The New York Times:
High-End Design in a Low-Profile Area

By Stacey Stowe

AT first, inconvenience spurred Nancy Zwiener and Richard L. Ott to open a design center in an old factory building on the fringe of Hartford’s Latino neighborhood: they were tired of traveling to Boston or New York.

Richard Ott and Nancy Zwiener in DesignSourceCT, the showroom they opened in a former factory building on Park Street in Hartford.

Richard Ott and Nancy Zwiener in DesignSourceCT, the showroom they opened in a former factory building on Park Street in Hartford.

Ms. Zwiener has redecorated 10 homes for her own family throughout the United States in the past 28 years, and she was a pro at navigating the floors of the D&D Building in New York and the Boston Design Center with Mr. Ott, whom she has hired to decorate her homes for the past dozen years.

But both had grown weary of the two-hour drive in either direction from Hartford to decorate both her main residence here and the family summer house in the Katama section of Edgartown on Martha’s Vineyard, and they believed they had the backgrounds to make a success of a design center in Hartford.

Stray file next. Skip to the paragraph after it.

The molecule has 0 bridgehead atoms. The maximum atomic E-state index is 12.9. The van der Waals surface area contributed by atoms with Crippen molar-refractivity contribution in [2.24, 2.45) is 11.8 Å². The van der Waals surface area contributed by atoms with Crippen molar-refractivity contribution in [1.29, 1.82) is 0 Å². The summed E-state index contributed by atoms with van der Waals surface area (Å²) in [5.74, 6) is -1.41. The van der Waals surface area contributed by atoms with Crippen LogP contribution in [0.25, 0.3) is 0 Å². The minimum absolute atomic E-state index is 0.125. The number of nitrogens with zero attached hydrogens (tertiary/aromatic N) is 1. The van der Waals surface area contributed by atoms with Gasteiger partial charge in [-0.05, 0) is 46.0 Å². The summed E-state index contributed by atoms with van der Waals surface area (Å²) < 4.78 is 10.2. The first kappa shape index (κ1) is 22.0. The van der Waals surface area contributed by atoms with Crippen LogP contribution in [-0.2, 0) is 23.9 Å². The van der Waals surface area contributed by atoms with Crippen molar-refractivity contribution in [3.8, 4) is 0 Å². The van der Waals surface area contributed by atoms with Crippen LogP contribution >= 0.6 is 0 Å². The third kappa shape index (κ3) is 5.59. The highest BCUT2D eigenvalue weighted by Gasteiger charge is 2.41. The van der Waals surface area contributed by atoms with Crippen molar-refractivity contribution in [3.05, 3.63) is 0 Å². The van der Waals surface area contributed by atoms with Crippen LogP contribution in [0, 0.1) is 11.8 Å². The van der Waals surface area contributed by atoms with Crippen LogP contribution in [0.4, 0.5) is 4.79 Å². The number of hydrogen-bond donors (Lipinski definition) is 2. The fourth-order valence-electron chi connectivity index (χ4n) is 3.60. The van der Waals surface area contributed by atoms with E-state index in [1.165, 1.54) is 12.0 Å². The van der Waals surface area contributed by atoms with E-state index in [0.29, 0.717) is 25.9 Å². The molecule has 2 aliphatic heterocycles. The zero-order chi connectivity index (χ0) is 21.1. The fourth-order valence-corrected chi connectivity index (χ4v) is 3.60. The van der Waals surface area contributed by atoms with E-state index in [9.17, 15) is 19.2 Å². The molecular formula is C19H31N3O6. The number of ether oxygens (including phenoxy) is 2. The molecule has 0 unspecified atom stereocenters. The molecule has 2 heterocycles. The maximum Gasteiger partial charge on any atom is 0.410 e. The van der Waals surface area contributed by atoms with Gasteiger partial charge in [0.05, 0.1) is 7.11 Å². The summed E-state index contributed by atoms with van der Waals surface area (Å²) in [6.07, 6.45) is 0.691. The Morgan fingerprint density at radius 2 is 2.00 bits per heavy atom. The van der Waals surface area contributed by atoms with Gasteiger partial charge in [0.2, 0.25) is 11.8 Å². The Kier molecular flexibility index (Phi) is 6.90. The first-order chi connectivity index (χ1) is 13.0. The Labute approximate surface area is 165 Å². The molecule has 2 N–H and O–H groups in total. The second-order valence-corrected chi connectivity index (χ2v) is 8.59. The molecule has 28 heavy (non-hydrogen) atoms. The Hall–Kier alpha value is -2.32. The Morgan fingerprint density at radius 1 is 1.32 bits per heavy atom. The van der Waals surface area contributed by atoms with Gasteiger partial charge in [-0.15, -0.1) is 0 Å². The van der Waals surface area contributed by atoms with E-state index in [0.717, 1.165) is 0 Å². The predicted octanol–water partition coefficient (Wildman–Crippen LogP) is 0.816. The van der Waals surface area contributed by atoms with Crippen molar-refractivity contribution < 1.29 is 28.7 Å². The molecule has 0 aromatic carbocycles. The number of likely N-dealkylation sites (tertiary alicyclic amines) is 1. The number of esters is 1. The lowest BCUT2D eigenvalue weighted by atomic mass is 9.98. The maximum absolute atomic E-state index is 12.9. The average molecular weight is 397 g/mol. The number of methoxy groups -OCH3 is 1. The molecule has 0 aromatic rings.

About four years ago, as the youngest of her four children was approaching middle school, Ms. Zwiener and Mr. Ott began considering their own design showroom.

“I love beautiful things, and I love the hunt,” Ms. Zwiener said. “Richard has the professional design experience. My background is suitable for marketing and pricing.”

Thus, the birth of DesignSourceCT, a 20,000-square-foot showroom that opened on Aug. 8. Conceived as one-stop shopping for home design, the center has wares that include furniture, lighting, accessories and carpets by manufacturers that grace the pages of shelter magazines. Custom upholstery, drapery and framing are also offered.

Call it industrial chic with a dose of Zen. The interior is almost entirely concrete, from the stained concrete floors to the massive pillars to the 20-foot-high ceiling. Sunlight filters through the west side of the building, supplemented by track lighting. Metal ceiling fans whir overhead, stirring white linen panels affixed to columns. The panels function as dividers, creating salonlike settings or rooms arranged show-house style.